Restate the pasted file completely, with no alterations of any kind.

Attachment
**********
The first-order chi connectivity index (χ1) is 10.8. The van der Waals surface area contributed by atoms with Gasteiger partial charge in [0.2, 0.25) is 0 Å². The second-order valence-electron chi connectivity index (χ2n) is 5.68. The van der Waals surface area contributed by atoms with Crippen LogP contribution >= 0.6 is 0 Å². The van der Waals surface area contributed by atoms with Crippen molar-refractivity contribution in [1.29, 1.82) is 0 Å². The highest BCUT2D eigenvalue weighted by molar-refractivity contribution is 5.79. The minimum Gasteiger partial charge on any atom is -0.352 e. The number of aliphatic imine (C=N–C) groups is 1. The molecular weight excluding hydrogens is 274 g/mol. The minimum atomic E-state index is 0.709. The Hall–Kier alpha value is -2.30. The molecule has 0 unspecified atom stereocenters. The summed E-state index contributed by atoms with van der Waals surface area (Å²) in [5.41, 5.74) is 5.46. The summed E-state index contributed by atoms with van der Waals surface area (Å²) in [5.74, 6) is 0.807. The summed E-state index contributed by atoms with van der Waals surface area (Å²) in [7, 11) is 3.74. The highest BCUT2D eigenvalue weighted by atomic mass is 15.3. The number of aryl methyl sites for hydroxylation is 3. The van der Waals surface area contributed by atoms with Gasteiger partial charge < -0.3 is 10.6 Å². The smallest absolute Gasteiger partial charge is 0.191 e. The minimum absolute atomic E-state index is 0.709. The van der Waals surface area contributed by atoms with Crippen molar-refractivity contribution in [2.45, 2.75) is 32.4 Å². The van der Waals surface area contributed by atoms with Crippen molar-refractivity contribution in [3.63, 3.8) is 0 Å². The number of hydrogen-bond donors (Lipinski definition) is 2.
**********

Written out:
The first-order chi connectivity index (χ1) is 10.8. The van der Waals surface area contributed by atoms with Gasteiger partial charge in [0.2, 0.25) is 0 Å². The second-order valence-electron chi connectivity index (χ2n) is 5.68. The van der Waals surface area contributed by atoms with Crippen LogP contribution >= 0.6 is 0 Å². The van der Waals surface area contributed by atoms with Crippen molar-refractivity contribution in [1.29, 1.82) is 0 Å². The highest BCUT2D eigenvalue weighted by molar-refractivity contribution is 5.79. The minimum Gasteiger partial charge on any atom is -0.352 e. The number of aliphatic imine (C=N–C) groups is 1. The molecular weight excluding hydrogens is 274 g/mol. The minimum atomic E-state index is 0.709. The Hall–Kier alpha value is -2.30. The molecule has 0 unspecified atom stereocenters. The summed E-state index contributed by atoms with van der Waals surface area (Å²) in [5.41, 5.74) is 5.46. The summed E-state index contributed by atoms with van der Waals surface area (Å²) in [5.74, 6) is 0.807. The summed E-state index contributed by atoms with van der Waals surface area (Å²) in [7, 11) is 3.74. The highest BCUT2D eigenvalue weighted by atomic mass is 15.3. The number of aryl methyl sites for hydroxylation is 3. The van der Waals surface area contributed by atoms with Gasteiger partial charge < -0.3 is 10.6 Å². The smallest absolute Gasteiger partial charge is 0.191 e. The minimum absolute atomic E-state index is 0.709. The van der Waals surface area contributed by atoms with Crippen molar-refractivity contribution in [2.45, 2.75) is 32.4 Å². The van der Waals surface area contributed by atoms with Crippen molar-refractivity contribution in [3.63, 3.8) is 0 Å². The number of hydrogen-bond donors (Lipinski definition) is 2.